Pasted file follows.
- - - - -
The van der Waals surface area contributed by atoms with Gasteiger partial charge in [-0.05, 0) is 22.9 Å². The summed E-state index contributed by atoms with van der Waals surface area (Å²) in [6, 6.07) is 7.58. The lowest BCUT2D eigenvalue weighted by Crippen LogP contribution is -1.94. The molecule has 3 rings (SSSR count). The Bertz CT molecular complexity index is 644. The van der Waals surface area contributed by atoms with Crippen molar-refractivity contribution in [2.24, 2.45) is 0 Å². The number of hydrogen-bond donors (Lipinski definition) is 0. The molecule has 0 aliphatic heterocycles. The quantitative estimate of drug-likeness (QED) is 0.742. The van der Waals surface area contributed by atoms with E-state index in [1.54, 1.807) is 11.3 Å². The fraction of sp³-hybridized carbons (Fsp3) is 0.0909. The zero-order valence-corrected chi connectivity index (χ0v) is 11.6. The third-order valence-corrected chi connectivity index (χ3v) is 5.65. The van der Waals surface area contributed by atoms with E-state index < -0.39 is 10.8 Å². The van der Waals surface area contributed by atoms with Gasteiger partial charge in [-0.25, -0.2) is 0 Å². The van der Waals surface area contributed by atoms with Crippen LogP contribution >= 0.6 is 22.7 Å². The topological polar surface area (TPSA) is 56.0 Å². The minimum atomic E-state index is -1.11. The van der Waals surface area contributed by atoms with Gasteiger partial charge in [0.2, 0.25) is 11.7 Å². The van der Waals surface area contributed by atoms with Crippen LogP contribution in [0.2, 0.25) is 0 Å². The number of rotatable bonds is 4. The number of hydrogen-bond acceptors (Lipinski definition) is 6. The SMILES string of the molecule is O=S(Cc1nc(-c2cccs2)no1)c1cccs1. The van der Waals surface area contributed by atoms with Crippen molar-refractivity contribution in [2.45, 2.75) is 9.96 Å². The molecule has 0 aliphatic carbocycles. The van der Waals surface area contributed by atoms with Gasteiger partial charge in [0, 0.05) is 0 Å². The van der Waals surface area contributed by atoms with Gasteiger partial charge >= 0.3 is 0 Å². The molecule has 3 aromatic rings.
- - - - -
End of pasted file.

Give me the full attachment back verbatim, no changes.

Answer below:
The van der Waals surface area contributed by atoms with Gasteiger partial charge in [-0.05, 0) is 22.9 Å². The summed E-state index contributed by atoms with van der Waals surface area (Å²) in [6, 6.07) is 7.58. The lowest BCUT2D eigenvalue weighted by Crippen LogP contribution is -1.94. The molecule has 3 rings (SSSR count). The Bertz CT molecular complexity index is 644. The van der Waals surface area contributed by atoms with Crippen molar-refractivity contribution in [2.24, 2.45) is 0 Å². The number of hydrogen-bond donors (Lipinski definition) is 0. The molecule has 0 aliphatic heterocycles. The quantitative estimate of drug-likeness (QED) is 0.742. The van der Waals surface area contributed by atoms with E-state index in [1.54, 1.807) is 11.3 Å². The fraction of sp³-hybridized carbons (Fsp3) is 0.0909. The zero-order valence-corrected chi connectivity index (χ0v) is 11.6. The third-order valence-corrected chi connectivity index (χ3v) is 5.65. The van der Waals surface area contributed by atoms with E-state index < -0.39 is 10.8 Å². The van der Waals surface area contributed by atoms with Gasteiger partial charge in [-0.25, -0.2) is 0 Å². The van der Waals surface area contributed by atoms with Crippen LogP contribution >= 0.6 is 22.7 Å². The topological polar surface area (TPSA) is 56.0 Å². The minimum atomic E-state index is -1.11. The van der Waals surface area contributed by atoms with Gasteiger partial charge in [0.2, 0.25) is 11.7 Å². The van der Waals surface area contributed by atoms with Crippen LogP contribution in [0.2, 0.25) is 0 Å². The number of rotatable bonds is 4. The number of hydrogen-bond acceptors (Lipinski definition) is 6. The SMILES string of the molecule is O=S(Cc1nc(-c2cccs2)no1)c1cccs1. The van der Waals surface area contributed by atoms with Crippen molar-refractivity contribution in [2.45, 2.75) is 9.96 Å². The molecule has 0 aliphatic carbocycles. The van der Waals surface area contributed by atoms with Gasteiger partial charge in [0, 0.05) is 0 Å². The van der Waals surface area contributed by atoms with Gasteiger partial charge >= 0.3 is 0 Å². The molecule has 3 aromatic rings.